annals-medical-health-sciences-Explains-fabrication

Figure 1: Explains fabrication armemtarium

annals-medical-health-sciences-micro-implant

Figure 2: K.S.micro-implant placement guide

Here, we are using multiple loops helix as they are helpful in area determination as compared to single helix and also if we use thickened wire than stability will be more, as the gap between the slots will be filled.

Clinical Procedure

The wire guide is secured with a bracket or tube by ligature or an “O” ring. The mini-screw is inserted through the helix of the guide in the desired direction. The wire guide is disengaged after three-fourth of the mini-screw is driven in and then the mini-screw is completely inserted. Placement accuracy is reconfirmed clinically [Figures 3 and 4]. A periapical radiograph is taken to confirm the correct position of the helixes for the mini-screw insertion the intraoral periapical radiograph here shown was taken by cone-beam paralleling technique.

annals-medical-health-sciences-Clinical-application

Figure 3: Clinical application

annals-medical-health-sciences-Clinical-application

Figure 4: Clinical applications

Discussion

The use of mini-implants in orthodontics has phenomenally increased in the last few years due to the clear advantage of their clinical efficiency in anchorage control.

The critical issue about mini-implants is the location of the implant. It is very important to place the implant in a location that does not damage adjacent roots or other vital tissues. There are various methods mentioned in the literature; e.g. using a mesh placed in an interradicular area and radiographed to use as a guide to implant placement, or custom-made soldered wire guides placed both buccally and lingually and then radiographed to use as a guide.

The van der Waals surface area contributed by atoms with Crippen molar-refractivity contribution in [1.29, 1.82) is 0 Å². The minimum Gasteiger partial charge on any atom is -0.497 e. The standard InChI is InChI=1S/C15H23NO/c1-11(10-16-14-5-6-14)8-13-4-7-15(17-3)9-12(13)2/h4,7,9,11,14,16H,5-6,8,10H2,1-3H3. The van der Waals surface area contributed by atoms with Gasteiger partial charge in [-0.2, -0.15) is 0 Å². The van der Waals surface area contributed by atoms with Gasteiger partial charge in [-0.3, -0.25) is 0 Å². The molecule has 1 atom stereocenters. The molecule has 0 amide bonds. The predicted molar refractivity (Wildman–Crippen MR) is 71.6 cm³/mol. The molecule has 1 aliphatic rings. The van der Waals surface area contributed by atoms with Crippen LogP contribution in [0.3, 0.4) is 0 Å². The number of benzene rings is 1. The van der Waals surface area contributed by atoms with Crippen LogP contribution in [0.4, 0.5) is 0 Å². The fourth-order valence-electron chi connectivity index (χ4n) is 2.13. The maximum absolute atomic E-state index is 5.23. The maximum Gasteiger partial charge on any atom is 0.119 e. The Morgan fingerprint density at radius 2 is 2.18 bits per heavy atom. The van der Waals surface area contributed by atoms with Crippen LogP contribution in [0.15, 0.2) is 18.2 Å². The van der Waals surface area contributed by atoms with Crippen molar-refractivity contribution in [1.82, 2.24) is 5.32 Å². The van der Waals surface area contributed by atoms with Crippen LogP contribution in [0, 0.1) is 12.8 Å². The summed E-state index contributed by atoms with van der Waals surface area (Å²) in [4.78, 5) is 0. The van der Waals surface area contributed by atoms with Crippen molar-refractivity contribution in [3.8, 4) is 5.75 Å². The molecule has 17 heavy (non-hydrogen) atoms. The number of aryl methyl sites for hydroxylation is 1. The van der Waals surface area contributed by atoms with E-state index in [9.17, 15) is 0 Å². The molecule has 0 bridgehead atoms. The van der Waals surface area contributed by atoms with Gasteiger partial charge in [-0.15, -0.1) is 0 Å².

The technique mentioned in the present article is simple and accurate because the implant is inserted through the helix of the guide, hence less chance for it to be misplaced. The existing orthodontic appliance is not disturbed and the implant guide can be disengaged without any difficulty.

We can also use rectangular wire and we can place one loop over another to increase the thickness so that angulation does not get changed. Here reason for using wire. 018 is because if we use. 014 the stability will get compromised.

Conclusion

K.S. micro-implant placement guide is simple in design, easy to fabricate, inexpensive, supportive and can be used with a variety of mini-screws. Here, we used 0.018 wire as it engages the bracket slots properly hence giving better stability. Further we are researching on it for betterment like changing the gauge and increasing the loop thickness. However, still lots of modifications are yet to be searched.

References